Morals Free of Pharisaism

Can His Holiness dunk?
Can His Holiness dunk?

As we read in the New Testament, St. Peter gave many moving and penetrating speeches. At the Council of Jerusalem, he articulated a particularly consoling idea. To my little mind, this idea is one of the most wonderful, beautiful, captivating, and invigorating ideas in our religion.

Peter said to the brethren, the shepherds of the Church: “We cannot place on the shoulders of our people a yoke that neither our ancestors nor we have been able to bear.”

Now, to what exactly did St. Peter refer, when he spoke of this ‘unbearable yoke?’

I think it is clear that he did not mean the Ten Commandments themselves. Nor did he mean simply the ritual of circumcising baby boys.

What he meant by ‘unbearable yoke,’ I think, is: A way of conceiving ‘justice’ or ‘righteousness’ that departs from the innate freedom of every human individual to follow his conscience and live as a child of God.

da Vinci “Head of a Pharisee”
Pharisaism had gotten the Jewish nation to the point where an ordinary human life could not possibly meet the standards of righteousness.

A system of moral judgments had been built which no one could, in fact, successfully navigate without departing from the basic principles of morality that naturally arise in a human conscience.

The Lord Jesus referred to this in one of His arguments with the Pharisees, when He excoriated them for teaching people to designate their property as korban, ie. consecrated to God. In practice, this meant that their family members couldn’t have any of it.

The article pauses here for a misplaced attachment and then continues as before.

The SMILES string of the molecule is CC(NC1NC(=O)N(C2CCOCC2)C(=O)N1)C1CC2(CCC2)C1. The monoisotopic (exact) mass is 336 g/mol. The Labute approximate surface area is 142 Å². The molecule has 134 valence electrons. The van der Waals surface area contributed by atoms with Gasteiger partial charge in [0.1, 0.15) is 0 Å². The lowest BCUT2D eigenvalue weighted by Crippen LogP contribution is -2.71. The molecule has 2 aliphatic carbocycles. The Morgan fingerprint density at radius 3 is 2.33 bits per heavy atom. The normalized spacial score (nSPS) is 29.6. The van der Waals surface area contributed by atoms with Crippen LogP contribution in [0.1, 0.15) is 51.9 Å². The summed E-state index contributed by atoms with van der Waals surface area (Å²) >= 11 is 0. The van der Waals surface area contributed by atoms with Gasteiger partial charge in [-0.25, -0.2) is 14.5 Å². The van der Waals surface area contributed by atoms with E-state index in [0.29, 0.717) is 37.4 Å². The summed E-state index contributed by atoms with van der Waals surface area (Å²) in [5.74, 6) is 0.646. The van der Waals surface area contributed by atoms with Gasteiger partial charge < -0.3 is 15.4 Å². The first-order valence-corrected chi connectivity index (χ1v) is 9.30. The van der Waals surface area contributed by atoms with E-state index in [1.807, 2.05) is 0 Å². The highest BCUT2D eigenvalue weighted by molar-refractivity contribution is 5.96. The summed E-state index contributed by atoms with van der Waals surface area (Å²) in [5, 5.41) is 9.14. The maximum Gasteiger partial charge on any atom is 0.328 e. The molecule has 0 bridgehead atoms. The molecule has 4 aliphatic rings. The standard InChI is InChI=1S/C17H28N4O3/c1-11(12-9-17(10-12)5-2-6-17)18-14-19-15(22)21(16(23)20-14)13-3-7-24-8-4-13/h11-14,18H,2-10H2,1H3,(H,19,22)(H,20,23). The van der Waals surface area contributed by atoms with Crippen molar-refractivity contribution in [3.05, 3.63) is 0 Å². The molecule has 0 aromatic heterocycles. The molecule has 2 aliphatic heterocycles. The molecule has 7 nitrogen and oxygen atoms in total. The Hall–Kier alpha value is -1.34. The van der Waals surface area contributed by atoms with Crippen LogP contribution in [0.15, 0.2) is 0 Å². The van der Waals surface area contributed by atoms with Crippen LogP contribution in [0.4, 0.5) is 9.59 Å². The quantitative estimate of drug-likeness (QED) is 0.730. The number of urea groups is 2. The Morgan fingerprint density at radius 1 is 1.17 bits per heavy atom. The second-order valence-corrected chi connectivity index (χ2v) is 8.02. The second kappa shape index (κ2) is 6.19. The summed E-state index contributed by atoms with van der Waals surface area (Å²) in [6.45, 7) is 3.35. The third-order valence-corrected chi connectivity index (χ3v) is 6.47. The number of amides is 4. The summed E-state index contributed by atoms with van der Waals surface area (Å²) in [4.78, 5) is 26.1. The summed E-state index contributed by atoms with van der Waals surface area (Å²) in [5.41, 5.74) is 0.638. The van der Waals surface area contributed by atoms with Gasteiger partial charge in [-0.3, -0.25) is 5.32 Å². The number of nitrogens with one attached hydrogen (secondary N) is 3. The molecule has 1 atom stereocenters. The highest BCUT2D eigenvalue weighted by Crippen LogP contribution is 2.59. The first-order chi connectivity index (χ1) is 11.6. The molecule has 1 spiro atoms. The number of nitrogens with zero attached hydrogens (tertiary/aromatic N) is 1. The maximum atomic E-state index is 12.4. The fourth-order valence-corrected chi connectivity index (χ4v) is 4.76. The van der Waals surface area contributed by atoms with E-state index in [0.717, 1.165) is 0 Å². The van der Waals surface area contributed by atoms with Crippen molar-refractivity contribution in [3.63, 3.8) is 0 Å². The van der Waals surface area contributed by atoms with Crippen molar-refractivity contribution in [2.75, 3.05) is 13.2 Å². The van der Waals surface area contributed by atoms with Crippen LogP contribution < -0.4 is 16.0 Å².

What I am trying to say is: One of the things that the New Covenant does for us is to restore us as individuals to the point where we can operate with an honest conscience. The natural moral principles of mankind are spelled out in the Ten Commandments—not as something coming from on high; the Ten Commandments articulate the fundamental distinctions between right and wrong which arise in our consciences.

In my humble opinion, the zeitgeist of our age sags under the burden of a Pharisaical system of artificial morality that the Pharisees of old could only wonder at with amazement. The New Covenant in Christ frees us completely from the complicated moralism of all the contemporary ideologies. I think this is a wonderful and revolutionary idea, really: We do not need to establish our righteousness according to any set of contemporary moral principles, be they ‘conservative’ or ‘liberal.’ We can have peace and live simply and freely by the Ten Commandments.

(I will try to come back to this subject and give some examples of what I mean, from both liberal and conservative sides, if time permits me.)


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